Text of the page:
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B. T. Ranadive Source: en.wikipedia.org/wiki/B._T._Ranadive

B. T. Ranadive
B.T.Ranadive.jpg
General Secretary, Communist Party of India
In office
1948–1950
Preceded byPuran Chand Joshi
Succeeded byChandra Rajeswara Rao
Personal details
Born(1904-12-19)19 December 1904
Dadar, Bombay Presidency, British India
Died6 April 1990(1990-04-06) (aged 85)
Political partyCommunist Party of India (Marxist) (1964–1990),
Communist Party of India (before 1964)
OccupationFreedom fighter, leader
Known forCo-founder of Communist Party of India (Marxist)

Bhalchandra Trimbak Ranadive (/rɑːnəˈdv/; 19 December 1904 – 6 April 1990), popularly known as BTR, was an Indian communist politician and trade union leader.

Personal life[edit]

BTR memorial in Allepey

He was elder brother of Ahilya Rangnekar, a CPI-M leader and 6th Lok Sabha member from Mumbai North Central (Lok Sabha constituency). They belonged to a Marathi Chandraseniya Kayastha Prabhu(CKP) family but Ranadive, a brilliant student, would teach Dalit students in his spare time. His nephew Vivek Ranadivé is also settled in the USA and is the multimillionaire co-owner of the Sacramento Kings basketball team.[1][2][3][4]

Political career[edit]

Ranadive completed his studies in 1927, obtaining an M.A. degree with distinction and in 1928 he joined the clandestine Communist Party of India. In the same year he became a major leader of the All India Trade Union Congress in Bombay. He was active with the Girini Kamgar Union of the textile workers in Bombay and with the struggles of the railway workers. He became the secretary of the GIP Railwaymen’s Union. In 1939, he married Vimal, a trade union activist.

In 1943 he was elected to the central committee of the party. In February 1946 Ranadive played a major role in organizing a general strike in support of the Naval ratings revolt.

At its 2nd Party Congress held in Calcutta in February, 1948 the party elected Ranadive in place of P.C. Joshi as its general secretary.[5] Ranadive was the general secretary of CPI 1948-1950. During that period the party was engaged in revolutionary uprisings, such as the Telangana armed struggle. In 1950 Ranadive was deposed, and denounced by the party as a "left adventurist".

In 1956, at the 4th Party Congress in Palghat BTR was again included in the Central Committee. He became a leading figure of the leftist section of the CC.

At the time of the Indo-China border conflict in 1962, Ranadive was one of many prominent communist leaders jailed by the government. In 1964 he became one of the main leaders of Communist Party of India (Marxist).

At the founding conference of the Centre of Indian Trade Unions in Calcutta May 28–31 1970, Ranadive was elected president.

Commemoration[edit]

The central building of CITU in New Delhi is named after him— BTR Bhavan.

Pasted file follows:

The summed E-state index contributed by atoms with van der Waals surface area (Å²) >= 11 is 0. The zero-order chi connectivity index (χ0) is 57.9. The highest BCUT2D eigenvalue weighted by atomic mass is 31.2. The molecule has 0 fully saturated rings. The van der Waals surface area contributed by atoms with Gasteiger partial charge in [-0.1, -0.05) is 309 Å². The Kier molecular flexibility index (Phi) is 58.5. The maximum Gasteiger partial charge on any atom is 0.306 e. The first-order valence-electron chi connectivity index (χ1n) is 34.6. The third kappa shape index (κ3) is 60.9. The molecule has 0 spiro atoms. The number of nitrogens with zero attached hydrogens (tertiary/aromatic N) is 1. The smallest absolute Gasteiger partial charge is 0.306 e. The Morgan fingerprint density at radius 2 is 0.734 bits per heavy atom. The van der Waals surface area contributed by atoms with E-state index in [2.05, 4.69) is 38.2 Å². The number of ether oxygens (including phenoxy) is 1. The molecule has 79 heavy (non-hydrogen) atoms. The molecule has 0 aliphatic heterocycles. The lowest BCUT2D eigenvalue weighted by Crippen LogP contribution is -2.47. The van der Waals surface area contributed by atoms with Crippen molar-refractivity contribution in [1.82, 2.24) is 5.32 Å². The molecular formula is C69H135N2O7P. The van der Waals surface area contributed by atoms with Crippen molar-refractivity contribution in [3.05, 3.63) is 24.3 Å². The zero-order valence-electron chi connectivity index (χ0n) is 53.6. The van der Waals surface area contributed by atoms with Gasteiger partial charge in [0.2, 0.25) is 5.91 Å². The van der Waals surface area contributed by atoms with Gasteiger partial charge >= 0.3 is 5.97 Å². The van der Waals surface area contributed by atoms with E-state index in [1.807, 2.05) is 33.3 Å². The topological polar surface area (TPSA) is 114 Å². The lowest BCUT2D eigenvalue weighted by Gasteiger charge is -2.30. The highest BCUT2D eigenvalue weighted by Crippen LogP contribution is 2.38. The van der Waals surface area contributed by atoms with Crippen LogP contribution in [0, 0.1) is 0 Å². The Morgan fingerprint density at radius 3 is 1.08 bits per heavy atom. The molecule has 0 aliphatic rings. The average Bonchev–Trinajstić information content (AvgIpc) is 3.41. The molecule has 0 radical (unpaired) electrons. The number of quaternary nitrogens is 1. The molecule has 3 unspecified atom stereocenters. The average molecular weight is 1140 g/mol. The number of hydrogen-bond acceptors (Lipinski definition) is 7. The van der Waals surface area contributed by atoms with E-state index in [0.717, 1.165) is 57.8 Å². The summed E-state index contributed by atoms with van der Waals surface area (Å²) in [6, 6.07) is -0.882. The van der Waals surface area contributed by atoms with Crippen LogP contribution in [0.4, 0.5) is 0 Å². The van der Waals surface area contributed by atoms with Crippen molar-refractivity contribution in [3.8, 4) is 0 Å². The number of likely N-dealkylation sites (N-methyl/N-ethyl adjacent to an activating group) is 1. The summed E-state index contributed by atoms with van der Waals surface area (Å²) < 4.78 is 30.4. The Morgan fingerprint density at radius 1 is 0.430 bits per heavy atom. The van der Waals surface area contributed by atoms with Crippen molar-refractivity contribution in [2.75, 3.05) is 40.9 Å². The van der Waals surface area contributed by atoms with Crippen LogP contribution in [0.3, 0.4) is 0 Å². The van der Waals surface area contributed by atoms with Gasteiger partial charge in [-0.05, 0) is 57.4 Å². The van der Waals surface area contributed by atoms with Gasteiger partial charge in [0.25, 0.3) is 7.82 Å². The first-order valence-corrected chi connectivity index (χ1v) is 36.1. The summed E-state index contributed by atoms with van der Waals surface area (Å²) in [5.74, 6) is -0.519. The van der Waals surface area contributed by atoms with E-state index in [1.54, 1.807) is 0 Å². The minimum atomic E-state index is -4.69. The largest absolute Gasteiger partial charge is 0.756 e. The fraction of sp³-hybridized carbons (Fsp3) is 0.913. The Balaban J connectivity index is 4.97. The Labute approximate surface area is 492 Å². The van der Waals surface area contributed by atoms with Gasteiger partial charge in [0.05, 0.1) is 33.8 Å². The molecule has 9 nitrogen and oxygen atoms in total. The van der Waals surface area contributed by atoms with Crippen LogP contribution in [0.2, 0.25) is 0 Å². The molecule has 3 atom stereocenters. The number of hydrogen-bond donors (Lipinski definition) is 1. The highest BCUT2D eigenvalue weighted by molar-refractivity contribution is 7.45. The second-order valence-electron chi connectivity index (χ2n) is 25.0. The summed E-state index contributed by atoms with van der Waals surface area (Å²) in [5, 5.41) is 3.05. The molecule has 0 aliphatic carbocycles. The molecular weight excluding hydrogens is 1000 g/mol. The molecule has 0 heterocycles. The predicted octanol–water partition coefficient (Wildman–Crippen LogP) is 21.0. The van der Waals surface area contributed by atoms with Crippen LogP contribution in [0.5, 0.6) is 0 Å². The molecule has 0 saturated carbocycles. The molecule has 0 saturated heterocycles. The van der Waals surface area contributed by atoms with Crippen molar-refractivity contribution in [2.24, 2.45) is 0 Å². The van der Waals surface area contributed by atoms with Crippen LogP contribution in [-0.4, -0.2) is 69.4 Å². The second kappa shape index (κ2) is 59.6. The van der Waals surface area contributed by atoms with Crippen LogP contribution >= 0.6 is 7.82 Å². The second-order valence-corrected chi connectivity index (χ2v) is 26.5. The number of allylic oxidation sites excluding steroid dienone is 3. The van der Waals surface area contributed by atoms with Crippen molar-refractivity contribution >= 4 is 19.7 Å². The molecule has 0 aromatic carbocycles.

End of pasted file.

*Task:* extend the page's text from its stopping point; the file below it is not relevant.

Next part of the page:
BTR (right) with AKG
BTR Bhavan, Kerala

References[edit]

  1. ^ "Red Salute To Comrade Ahilya". People's Democracy(weekly)-Vol. XXXIII,No. 16, April 26, 2009. Ahilya Rangnekar was born in Pune in 1922 in a Chandrasena Kayastha Prabhu family. Her father Trimbak Ranadive was deeply influenced by the social reformers of his times...(she was a trained classical singer, and had a lovely voice which she had often used in street performances to sell the Party paper on Bombay’s streets along with her more well-known brother, the radical communist leader and trade union fighter, B T Ranadive {{cite magazine}}: Cite magazine requires |magazine= (help)
  2. ^ "sactown magazine". She strongly believed that Ranadivés had an obligation to fight for social justice because of their caste (the Hindu designation of social rank). The family is Kshatriya—born to be warriors and rulers {{cite magazine}}: Cite magazine requires |magazine= (help)
  3. ^ "Silicon Valley hotshot scripts NBA plan for India". Finally, when asked about his memories of his grand uncle, the late Indian communist leader BT Ranadivé, he says laughing, "I know he wanted to make people's lives better, which is what I also want to do, but in a different way."
  4. ^ Parvati Menon (2004). Breaking Barriers: Stories of Twelve Women. LeftWord Books. p. 10. My family was from the Chandrasena Kayastha Prabhu community, popularly called the CKP community, from which a large number of the social reformers came." Ahilya recalls an event that took place in Malad, where a big satyagraha was organized against untouchability. "My father, although a government servant, gave this campaign all his support.My brother B.T. Ranadive, who was a brilliant student, used to tutor dalit boys when he was at University,...
  5. ^ Chandra, Bipan & others (2000). India after Independence 1947-2000, New Delhi: Penguin, ISBN 0-14-027825-7, p.204

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